“The same psychological tricks apply whether you’re setting a price for text messages or toilet paper or airline tickets.”
Priceless, page 7
This is not a book about coming up with prices, it’s about understanding them. More accurately, it’s about our fundamental misunderstanding of what prices even mean.
Poundstone frequently references Dan Ariely, Kahneman and Tversky, Richard Thaler, and others who will be familiar to those of you who like to read about how our brains work – and how they often don’t.
A series of short (2-5 page) treatises which build and focus as you move through the book, he begins with our cluelessness about prices, gives us some psychological grounding, shows us good and bad pricing in action, and gives us greater awareness of our limitations and how to shore them up.
Prices Are Imaginary Numbers
“Yard sales reveal a truth we might not care to admit in a business deal: prices are made-up numbers that don’t always carry much conviction.”
Priceless, page 9
Just as we assume teachers have the answers at the back of the book, we assume that prices are part of some rational business logic.
They are not.
Our first reaction to that truth is denial. We spend money every single day and we want to believe that it makes sense.
Awareness that we are predictably irrational makes it easier to believe. Poundstone shows that once we’re aware that pricing is psychology, not logic, we can nudge ourselves back in line to some extent.
Humans are very good at comparisons. This is heavier than that. One is larger than the other. Louder. Softer. Brighter.
We are lousy at putting size, loudness, weight on any kind of absolute scale. It’s why the carnival chap who guesses our weight is so impressive: most of us have no clue what a gallon of milk weighs, we just know that by the time we get to the third flight of stairs it’s the heaviest thing in the world.
Fortunately, our ability to compare can help us significantly, if we know what to compare. Let’s take two examples: anchoring, and marketing in thirds.
Meaningless Unrelated Numbers Affect Our Beliefs About Prices
“This isn’t something we’re aware of — it takes experiments with groups to demonstrate it statistically — but it is real nonetheless.”
Priceless, page 14
Is the average summer temperature in San Francisco higher or lower than 500 degrees? What is the average summer temperature in San Francisco?
A slightly different pair of questions:
Is the average summer temperature in San Francisco higher or lower than 32 degrees? What is the average summer temperature in San Francisco?
Folks presented with the first pair will consistently guesstimate higher than folks presented with the second pair. Even though both 500 degrees and 32 degrees are ridiculous for San Francisco’s summer, they affect our guesstimates. We anchor to the number offered, and adjust away from it. The way we’re wired, though, we consistently fail to adjust far enough.
When Daniel Kahneman and Amos Tversky proved this with extensive research, even the scientific community refused to believe it. Economists ignored it for decades.
Whoever quotes a number first in a negotiation sets an anchor which, like it or not, affects the other party’s perception of what they’ll have to pay or accept.
The antidote to anchoring is to consider the opposite. Make a list of reasons that party’s number could be inaccurate.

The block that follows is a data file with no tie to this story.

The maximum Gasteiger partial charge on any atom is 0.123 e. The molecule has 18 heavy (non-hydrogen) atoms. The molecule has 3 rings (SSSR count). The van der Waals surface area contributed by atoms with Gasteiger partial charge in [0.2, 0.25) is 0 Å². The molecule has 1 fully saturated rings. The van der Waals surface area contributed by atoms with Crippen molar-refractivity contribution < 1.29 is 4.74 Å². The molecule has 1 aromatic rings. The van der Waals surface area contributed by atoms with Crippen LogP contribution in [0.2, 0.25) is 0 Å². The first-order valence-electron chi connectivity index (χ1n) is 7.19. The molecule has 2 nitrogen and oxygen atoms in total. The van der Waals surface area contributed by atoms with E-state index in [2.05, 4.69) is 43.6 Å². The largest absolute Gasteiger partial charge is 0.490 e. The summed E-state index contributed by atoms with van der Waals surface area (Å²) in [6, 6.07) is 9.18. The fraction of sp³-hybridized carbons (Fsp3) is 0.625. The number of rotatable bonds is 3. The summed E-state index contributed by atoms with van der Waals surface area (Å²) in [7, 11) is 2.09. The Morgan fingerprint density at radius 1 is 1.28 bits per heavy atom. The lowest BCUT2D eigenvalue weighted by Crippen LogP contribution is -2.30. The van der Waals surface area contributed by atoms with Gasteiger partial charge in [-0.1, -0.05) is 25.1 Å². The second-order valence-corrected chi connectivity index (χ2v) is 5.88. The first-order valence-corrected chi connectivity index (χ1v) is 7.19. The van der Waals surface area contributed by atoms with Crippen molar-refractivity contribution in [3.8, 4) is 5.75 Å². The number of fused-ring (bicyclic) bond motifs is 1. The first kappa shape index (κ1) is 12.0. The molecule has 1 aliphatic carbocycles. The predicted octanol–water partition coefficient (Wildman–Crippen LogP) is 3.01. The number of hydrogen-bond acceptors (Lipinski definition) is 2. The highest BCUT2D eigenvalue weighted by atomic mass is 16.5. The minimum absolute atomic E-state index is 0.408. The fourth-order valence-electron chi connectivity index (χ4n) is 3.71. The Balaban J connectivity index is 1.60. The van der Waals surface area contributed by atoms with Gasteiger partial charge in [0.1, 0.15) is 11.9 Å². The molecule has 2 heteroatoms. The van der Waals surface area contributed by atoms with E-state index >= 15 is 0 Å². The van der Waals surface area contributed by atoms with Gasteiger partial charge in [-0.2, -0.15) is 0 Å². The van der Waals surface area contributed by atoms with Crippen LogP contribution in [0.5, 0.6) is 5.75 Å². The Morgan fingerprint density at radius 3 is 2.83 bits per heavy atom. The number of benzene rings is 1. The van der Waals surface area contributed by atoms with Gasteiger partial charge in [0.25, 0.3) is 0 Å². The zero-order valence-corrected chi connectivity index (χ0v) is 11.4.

This seems commonsense, but anchoring is an unconscious feature of how our brains work. Its effect can only be mitigated consciously, and even then, not entirely.
When you can, be the first to say a number in a negotiation. Get the other party anchored to your number, and you’ll be less susceptible to anchoring’s effects.
Marketing In Thirds
“[T]hey could make the students want one beer or the other, just by adding a third choice that few or no one wanted.”
Priceless, page 152
You’re going out to dinner tonight and can think of two restaurants. One is an hour away and a bit pricey, but has a reputation for excellent food and service. The other is 20 minutes away, moderately priced, with some pleasant reviews online.
For most of us, neither choice is obvious. But let’s introduce a third restaurant. This one is a cheap place right down the block, and you know it’s only so-so in all respects.
Now which of the three would you pick? Write it down.
Okay, go back and read about the first two restaurants again. This time, the third restaurant we’re adding will require a short flight and an overnight stay, is very expensive, but is known for its epicurean delights and world-class pampering.
Which of the three do you choose now?
In similar situations, researchers have discovered they can jerk people around like a marionette by presenting two feasible options, plus a third unlikely option. Adding a junk option or a luxury option always had the same effect: whichever was the new “middle” option became the run-away favorite.
Make the product or service you really want to sell the middle option. I’m not suggesting you offer a junk option, though a luxury option isn’t a bad idea if you can make it real (bear in mind, some folks will choose each of the options, not just the middle.)
You can nudge people toward the option you prefer by making it the middle option.
This raises a topic Poundstone touches only briefly: the ethics of pricing. When we know that people accept or reject prices based on psychology they don’t see or understand, it is entirely possible to mislead them and take advantage. (Not just possible; it happens all day long every single day.)
It’s a slimy way to make a living. Use your knowledge of the irrational psychology of pricing to protect yourself; use it to nudge your clientele toward better choices. But don’t be slimy.
Use your power for good, not evil. At least with an understanding of the psychology, you have power.